Key changes


With organisations increasingly relying on artificial intelligence (AI) technology, EU regulators are turning their attention to effective regulation of AI in an effort to recognise its benefits while instilling confidence in individuals that the increasing use of AI is being deployed appropriately and lawfully.

The European Commission's AI Act proposal has undergone further changes following review by EU member states. The Council of the European Union approved a compromise version of the Act on 6 December 2022. The European Parliament are expected to vote on the draft by the end of March 2023, with a view to adopting the Act by the end of 2023.

The Act is expected to lead the framework for the regulation of AI in and outside the European Union. Much like the EU General Data Protection Regulation (GDPR) in terms of impact, the Act will have an extra-territorial scope, extending to providers and users outside the European Union where the output is used in the European Union. This is anticipated as being a benchmark AI law that other jurisdictions might look towards when developing their own laws (much like the EU GDPR has become a standard upon which some other countries' own laws are heavily based).

Member states are given authority to rule on penalties, including administrative fines, applicable to infringements of the Act. The Act requires penalties to be effective, proportionate and dissuasive, while taking into particular account the size and interests of small and medium-sized enterprise (SME) providers, including start-ups and their economic viability. The Act does lay down fixed penalties for certain infringements of the Act, the highest fine being €30,000,000 or 6% of a company's total worldwide annual turnover (3% in the case of an SME or start-up) for non-compliance with the prohibitions of AI practices laid down in article 5. The proportionate caps for SMEs indicate that there might well be a willingness by the Commission to support innovation, while the huge potential fines for certain infringements shows how dissuasive enforcement action is intended to be.

Key changes

The compromise text outlines a number of changes since the first draft, including the following.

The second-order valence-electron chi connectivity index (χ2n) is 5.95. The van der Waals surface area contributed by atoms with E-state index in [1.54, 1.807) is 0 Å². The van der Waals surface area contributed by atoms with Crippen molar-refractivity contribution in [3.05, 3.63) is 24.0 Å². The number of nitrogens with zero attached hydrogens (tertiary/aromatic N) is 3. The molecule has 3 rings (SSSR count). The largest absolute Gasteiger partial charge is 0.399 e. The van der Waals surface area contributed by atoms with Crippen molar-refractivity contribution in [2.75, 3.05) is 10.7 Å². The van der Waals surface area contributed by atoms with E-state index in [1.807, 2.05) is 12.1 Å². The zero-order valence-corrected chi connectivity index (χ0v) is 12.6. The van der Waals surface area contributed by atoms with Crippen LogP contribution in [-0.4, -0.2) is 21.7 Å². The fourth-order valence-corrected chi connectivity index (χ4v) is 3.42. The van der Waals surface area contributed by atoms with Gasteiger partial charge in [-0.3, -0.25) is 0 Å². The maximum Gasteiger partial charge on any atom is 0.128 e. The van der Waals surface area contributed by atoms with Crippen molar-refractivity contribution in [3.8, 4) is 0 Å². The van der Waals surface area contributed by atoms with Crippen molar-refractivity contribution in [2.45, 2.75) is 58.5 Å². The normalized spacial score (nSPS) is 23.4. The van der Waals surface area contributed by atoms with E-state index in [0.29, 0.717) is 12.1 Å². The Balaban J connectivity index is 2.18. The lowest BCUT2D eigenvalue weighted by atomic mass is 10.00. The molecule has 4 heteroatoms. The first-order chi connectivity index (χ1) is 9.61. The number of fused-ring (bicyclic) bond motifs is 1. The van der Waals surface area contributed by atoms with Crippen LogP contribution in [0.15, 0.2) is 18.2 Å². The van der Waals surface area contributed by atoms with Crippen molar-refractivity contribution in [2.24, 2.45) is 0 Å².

Narrower scope of AI systems
In order to ensure that the definition of an "AI system" provides sufficiently clear criteria for distinguishing AI from more classical software systems, the compromise text narrows it down to systems developed through machine learning and/or logic-based approaches to generate predictions, recommendations or decisions. The Act states this definition is intended to be flexible enough to accommodate future developments in technology. The text makes clear that an AI system can be designed to operate with varying levels of autonomy, with some human input, though an AI system that uses rules defined solely by natural persons to automatically execute operations should not be considered an AI system.

Extension of prohibited AI practices
The compromise text extends the prohibition of using AI for social scoring also to private actors (therefore, AI cannot be outsourced to third-party contractors). The prohibition on the exploitation of the vulnerabilities of a specific group of persons has also been extended to cover persons who are vulnerable due to their social or economic situation. It is worth noting that non-compliance with these prohibitions is subject to the highest possible fines under the Act.

Classification of high-risk systems
AI systems that are not likely to cause "serious fundamental rights violations" or other significant risks are not captured by the classification of a high-risk system. The significance of the output of the AI system in respect of the relevant action or decision is to be taken into account when classifying AI systems as high risk. This would be based on whether or not it is purely accessory in respect of the relevant action or decision to be taken.